Thursday, December 22, 2011

FINNEGANS WAKE film and Samuel Beckett's FILM online

Among the wealth of interesting stuff at UbuWeb (a site I've just discovered) is a complete online version of Mary Ellen Bute's obscure ca.1965 film Passages From James Joyce's Finnegans Wake. Also viewable online at the site is Samuel Beckett's inventively titled Film, starring Buster Keaton. In my brief initial visit, I also discovered--and listened to the zippy-paced first page of--a complete reading of Finnegans Wake performed by Patrick Healy. The 'Joyce Sound' page also features the soundtrack from the Strick Ulysses film and the well-known recording of Joyce reading from the Wake. Elsewhere on the site, visitors can watch Jean Genet's short film Un Chant d'Amour and clips from the later films of Orson Welles in the One-Man Band documentary. Check this site out.

Tuesday, December 20, 2011

Three Reasons to Learn German

There's an old European joke that becomes less true with every passing year: A person who speaks three languages is trilingual, a person who speaks two languages is bilingual, and a person who speaks one language is American. I'm an American who speaks English, French and enough Italian to make myself understood by silk-suited mafiosi on the Amalfi Coast (long story), but recently I've been regretting that my knowledge of German is limited to what I've picked up from old movies and reruns of Hogan's Heroes. (And let's face it, "jawohl, mein kommandant!" is not exactly a useful phrase in the Germany of today.) I've read most of the canonical krauts--Goethe, Holderlin, Trakl, Kafka, Mann, Grass, Celan, Sebald, Jelinek, Handke, Bernhard, et al--in English translation but now I'm frustrated by the fact that the following three major works of twentieth-century German literature have yet to be completely translated:

The Aesthetics of Resistance by Peter Weiss. Weiss is best known in the English-reading world as the author of that wild and crazy Sixties play Marat/Sade (which is still outraging Brits after all these years in a 50th anniversary RSC revival), but The Aesthetics of Resistance (a novel which can count W.G. Sebald among its admirers) is surely his prose masterpiece. A three-volume fictionalized account of leftist resistance to the Nazis (but that description hardly does it justice; it's like saying Sebald's The Rings of Saturn is a travel book), Weiss's book digresses into topics much further afield and begins stunningly with a description of the Pergamon Altar at the Berlin antiquities museum that cinematically 'pulls back' to show us the central characters walking and talking in and around the altar. It's a brilliant opening to a fantastic book, but unfortunately only the first volume has been translated into English. (And it's only available in a seriously pricey edition from the University of Chicago Press.) I hope translator Joachim Neugroschel and U. of C. Press intend to English the rest of this brilliant novel.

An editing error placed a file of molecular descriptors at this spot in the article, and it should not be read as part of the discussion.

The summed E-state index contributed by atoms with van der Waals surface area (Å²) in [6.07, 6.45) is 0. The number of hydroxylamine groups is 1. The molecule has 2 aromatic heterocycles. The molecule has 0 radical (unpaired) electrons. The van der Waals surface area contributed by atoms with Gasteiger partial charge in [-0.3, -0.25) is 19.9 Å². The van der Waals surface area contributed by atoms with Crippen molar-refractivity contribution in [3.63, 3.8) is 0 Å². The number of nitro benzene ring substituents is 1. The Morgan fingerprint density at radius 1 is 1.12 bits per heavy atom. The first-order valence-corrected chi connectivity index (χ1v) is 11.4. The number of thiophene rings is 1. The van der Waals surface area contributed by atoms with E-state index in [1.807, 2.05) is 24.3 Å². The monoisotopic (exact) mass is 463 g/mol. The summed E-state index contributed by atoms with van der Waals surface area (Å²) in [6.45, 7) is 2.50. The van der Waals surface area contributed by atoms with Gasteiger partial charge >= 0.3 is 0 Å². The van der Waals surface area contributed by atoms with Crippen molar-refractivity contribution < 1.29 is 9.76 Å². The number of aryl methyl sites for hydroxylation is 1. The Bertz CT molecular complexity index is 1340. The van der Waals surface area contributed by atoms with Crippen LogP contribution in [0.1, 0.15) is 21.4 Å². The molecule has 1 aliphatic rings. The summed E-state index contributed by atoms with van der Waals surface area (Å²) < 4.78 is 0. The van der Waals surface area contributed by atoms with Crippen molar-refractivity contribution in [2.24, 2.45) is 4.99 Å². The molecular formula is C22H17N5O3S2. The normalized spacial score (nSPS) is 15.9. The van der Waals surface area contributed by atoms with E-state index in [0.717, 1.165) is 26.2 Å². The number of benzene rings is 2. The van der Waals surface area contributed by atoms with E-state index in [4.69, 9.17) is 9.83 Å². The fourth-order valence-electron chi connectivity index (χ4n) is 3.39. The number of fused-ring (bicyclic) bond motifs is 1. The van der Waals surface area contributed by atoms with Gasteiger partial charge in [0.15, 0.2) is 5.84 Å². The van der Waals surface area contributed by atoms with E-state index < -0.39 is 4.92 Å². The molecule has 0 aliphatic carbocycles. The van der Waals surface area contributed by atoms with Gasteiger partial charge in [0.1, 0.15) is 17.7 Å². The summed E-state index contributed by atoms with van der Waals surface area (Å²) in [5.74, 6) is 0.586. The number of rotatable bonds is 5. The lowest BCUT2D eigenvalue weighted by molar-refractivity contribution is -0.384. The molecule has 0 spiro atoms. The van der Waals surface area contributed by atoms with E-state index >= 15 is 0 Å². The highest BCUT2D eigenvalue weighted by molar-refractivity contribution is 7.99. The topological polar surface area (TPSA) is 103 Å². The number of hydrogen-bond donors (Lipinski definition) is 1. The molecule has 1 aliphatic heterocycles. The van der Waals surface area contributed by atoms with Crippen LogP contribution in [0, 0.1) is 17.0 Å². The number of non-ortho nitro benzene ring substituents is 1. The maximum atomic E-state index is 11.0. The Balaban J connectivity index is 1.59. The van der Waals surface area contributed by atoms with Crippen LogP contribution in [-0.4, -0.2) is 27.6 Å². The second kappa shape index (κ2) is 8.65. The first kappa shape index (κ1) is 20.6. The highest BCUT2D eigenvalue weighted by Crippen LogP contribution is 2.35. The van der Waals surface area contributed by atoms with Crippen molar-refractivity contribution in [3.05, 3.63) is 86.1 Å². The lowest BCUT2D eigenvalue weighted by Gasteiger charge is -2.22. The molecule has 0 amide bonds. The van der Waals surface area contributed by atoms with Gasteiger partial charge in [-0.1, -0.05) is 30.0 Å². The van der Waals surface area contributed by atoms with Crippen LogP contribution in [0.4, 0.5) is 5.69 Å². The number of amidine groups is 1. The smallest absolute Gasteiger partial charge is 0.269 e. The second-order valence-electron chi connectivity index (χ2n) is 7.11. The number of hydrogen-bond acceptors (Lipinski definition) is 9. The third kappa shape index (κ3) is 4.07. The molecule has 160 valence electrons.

The History of Sensitivity by Hubert Fichte. This monumental nineteen-volume work of fiction and nonfiction (That's right, 19 freakin' volumes!! I guess the dude was pretty sensitive) is described on the flap copy of the Serpent's Tail edition of Fichte's Detlev's Imitations as "a dialogue with Proust's Remembrance of Things Past" that has "established [Fichte] as one of the great European writers of the twentieth century." Sounds like it's worth at least a partial translation, n'est-ce pas? Unfortunately, I haven't been able to find any of these books in English.